Old Vehicles Equal Old Problems

The Joy of Vehicle Ownership

Like many people, we own an older vehicle as we don’t want the payments and maintenance schedules that come with owning a new vehicle. No worries about having to make appointments for oil changes and doing things like changing the brake fluid at 24,000 kilometres. However, unlike new vehicles, you don’t have many of the repairs that may be needed covered by warranty. I currently do a lot of driving, so having something having a vehicle that isn’t a major issue to replace and one I can pay cash for is a good thing for us. The last thing I want at this point in our lives is payments, and I do like performing my own repairs as I can ensure the repairs are done properly and save the $100 plus per hour most garages now charge for labor costs. Unfortunately, there are times when those old vehicles equal old problems and those repair costs cannot be justified given the value of the vehicle.

Emissions Issues?

When you have a newer vehicle, you often must suck up the repair costs if the repair in question is no longer covered by warranty. With vehicle emissions requirements these days you have no choice but make the repairs required if you want to keep the vehicle on the road, and those repairs can be very expensive. Need to replace the catalytic converter? You’re looking at a cost of $1000 or more if you must go to a garage for the work. Even if you’re able to do the repair yourself, parts will likely cost over $500 and you may need to purchase special tools to complete the work. When it comes to vehicle emissions repairs, the costs can be very expensive, and you often have no choice but dish out the cash to have those repairs completed.

Time for New Plate Stickers

My wife’s birthday is next week and as the vehicle is in her name, we must renew our plate sticker next week as well. As what usually happens with us, the check engine light came on the day before the renewal letter for the plates came in the mail. When I checked the code with my ODB II scanner, it showed up as a generic code, which means it’s not something that is going to cause the vehicle to suddenly die while driving it. The code indicated that there was a low voltage reading detected on one of the oxygen sensors meaning the catalytic converter is not working correctly or one of the oxygen sensors is faulty. Since my scanner does not have the ability to read live data, I decided to get a scanner that does have that ability.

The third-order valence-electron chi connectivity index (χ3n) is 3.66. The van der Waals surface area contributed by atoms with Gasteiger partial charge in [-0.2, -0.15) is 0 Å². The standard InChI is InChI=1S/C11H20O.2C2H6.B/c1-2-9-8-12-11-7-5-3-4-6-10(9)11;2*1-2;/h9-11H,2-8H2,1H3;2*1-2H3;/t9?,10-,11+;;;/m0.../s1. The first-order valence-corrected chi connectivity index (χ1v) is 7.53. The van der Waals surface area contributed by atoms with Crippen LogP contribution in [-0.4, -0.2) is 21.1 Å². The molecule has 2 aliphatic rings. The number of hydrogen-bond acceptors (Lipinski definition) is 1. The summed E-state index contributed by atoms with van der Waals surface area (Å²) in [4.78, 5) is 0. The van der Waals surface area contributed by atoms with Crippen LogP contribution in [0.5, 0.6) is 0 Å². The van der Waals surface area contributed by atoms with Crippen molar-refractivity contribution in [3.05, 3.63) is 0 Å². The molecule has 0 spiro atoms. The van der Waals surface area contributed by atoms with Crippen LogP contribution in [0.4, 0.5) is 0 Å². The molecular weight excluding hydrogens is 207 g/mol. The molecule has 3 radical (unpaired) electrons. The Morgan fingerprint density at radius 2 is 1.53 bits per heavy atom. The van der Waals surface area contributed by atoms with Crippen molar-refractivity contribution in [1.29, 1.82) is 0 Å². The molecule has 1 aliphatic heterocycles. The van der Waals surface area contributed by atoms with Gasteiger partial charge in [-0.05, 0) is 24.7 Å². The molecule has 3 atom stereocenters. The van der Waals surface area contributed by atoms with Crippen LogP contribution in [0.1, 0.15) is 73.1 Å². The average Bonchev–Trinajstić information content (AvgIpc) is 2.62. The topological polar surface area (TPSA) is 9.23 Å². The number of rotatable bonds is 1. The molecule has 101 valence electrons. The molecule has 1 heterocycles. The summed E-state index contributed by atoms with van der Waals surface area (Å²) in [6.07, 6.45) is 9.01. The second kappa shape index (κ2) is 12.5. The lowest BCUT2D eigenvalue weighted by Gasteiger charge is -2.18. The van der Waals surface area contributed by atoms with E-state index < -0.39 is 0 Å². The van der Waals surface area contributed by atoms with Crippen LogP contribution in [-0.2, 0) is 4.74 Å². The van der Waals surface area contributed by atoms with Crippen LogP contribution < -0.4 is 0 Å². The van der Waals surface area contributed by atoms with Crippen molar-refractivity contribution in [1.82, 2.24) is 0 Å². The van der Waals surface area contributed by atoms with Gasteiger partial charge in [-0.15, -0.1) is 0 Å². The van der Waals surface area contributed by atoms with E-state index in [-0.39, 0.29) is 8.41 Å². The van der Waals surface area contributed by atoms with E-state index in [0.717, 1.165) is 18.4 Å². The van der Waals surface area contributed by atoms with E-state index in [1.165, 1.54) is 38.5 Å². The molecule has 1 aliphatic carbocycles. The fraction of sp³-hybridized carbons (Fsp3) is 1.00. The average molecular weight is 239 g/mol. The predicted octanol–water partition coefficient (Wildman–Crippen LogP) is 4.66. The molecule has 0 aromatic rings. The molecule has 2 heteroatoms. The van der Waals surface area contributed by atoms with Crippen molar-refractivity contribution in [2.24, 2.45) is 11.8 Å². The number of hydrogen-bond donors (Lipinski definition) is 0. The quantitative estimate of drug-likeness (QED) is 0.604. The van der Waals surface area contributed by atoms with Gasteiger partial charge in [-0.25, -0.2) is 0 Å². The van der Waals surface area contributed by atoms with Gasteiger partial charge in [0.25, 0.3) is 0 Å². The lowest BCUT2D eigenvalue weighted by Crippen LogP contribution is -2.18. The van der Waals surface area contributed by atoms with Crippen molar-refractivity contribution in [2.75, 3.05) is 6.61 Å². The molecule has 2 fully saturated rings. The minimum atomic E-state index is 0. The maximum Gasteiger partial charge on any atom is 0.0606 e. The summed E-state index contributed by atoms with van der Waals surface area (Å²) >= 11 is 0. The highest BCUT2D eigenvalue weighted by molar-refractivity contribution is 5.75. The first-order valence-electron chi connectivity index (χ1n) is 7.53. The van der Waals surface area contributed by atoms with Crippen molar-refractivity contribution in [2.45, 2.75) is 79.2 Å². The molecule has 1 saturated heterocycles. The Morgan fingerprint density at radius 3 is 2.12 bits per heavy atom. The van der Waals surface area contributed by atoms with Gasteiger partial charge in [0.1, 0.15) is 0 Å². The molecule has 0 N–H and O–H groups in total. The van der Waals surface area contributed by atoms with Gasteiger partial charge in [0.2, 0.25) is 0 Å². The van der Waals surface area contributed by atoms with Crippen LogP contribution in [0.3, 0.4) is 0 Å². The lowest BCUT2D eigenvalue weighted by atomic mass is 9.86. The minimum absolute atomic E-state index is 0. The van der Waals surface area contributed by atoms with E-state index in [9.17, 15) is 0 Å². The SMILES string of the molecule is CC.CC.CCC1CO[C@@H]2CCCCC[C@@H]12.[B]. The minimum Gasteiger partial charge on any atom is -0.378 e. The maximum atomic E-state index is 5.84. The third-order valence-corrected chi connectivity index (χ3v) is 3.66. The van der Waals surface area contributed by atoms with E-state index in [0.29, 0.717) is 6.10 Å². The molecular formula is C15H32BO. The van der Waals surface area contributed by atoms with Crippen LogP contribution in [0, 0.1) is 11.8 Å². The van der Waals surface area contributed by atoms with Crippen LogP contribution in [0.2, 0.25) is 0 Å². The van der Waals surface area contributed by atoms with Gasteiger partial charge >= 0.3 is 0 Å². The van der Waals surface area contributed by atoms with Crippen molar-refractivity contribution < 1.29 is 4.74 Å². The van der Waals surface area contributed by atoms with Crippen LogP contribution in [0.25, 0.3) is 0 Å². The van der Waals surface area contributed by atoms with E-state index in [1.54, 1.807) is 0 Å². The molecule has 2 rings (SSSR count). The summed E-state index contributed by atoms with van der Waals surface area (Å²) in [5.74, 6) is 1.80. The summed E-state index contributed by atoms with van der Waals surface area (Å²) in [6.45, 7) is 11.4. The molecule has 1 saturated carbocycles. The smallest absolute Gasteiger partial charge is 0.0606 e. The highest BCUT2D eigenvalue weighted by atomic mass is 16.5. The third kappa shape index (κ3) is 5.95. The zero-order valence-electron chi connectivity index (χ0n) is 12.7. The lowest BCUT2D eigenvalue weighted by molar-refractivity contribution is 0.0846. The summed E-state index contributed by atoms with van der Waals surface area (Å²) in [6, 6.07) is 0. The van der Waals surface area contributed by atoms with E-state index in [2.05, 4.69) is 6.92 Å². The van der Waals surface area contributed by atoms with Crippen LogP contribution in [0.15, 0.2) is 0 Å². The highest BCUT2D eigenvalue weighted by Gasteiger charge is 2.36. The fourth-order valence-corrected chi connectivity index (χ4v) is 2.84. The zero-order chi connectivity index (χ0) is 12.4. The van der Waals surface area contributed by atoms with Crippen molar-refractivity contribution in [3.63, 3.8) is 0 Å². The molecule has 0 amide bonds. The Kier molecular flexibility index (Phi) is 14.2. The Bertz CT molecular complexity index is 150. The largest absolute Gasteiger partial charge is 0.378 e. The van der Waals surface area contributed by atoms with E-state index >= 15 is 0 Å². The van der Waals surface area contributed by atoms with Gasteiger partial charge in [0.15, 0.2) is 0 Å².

A Scanner for DIY Mechanics

I found one on Amazon for a price that is much less than the one I purchased at Canadian Tire some time ago that I’ve been using. The BAFX 34t5 ODB II scanner from Amazon.com simply plugs into the port in your car and transmits the live data via Bluetooth to an app of your choosing on your phone or tablet. The app I use on my Android phone is called Torque and works extremely well. I was able to determine with the Bluetooth scanner that the issue was in fact the catalytic converter and that the oxygen sensors were still working correctly. You really can’t go wrong with the BAFX 34t5 ODB II scanner as it only costs a little over $20 USD and the app is another $5. That it’s able to provide live data and record that data to your Android device is amazing considering I spent over $200 for a handheld model a few years back that requires a cable to connect to your vehicle and doesn’t provide half the information the Bluetooth one provides.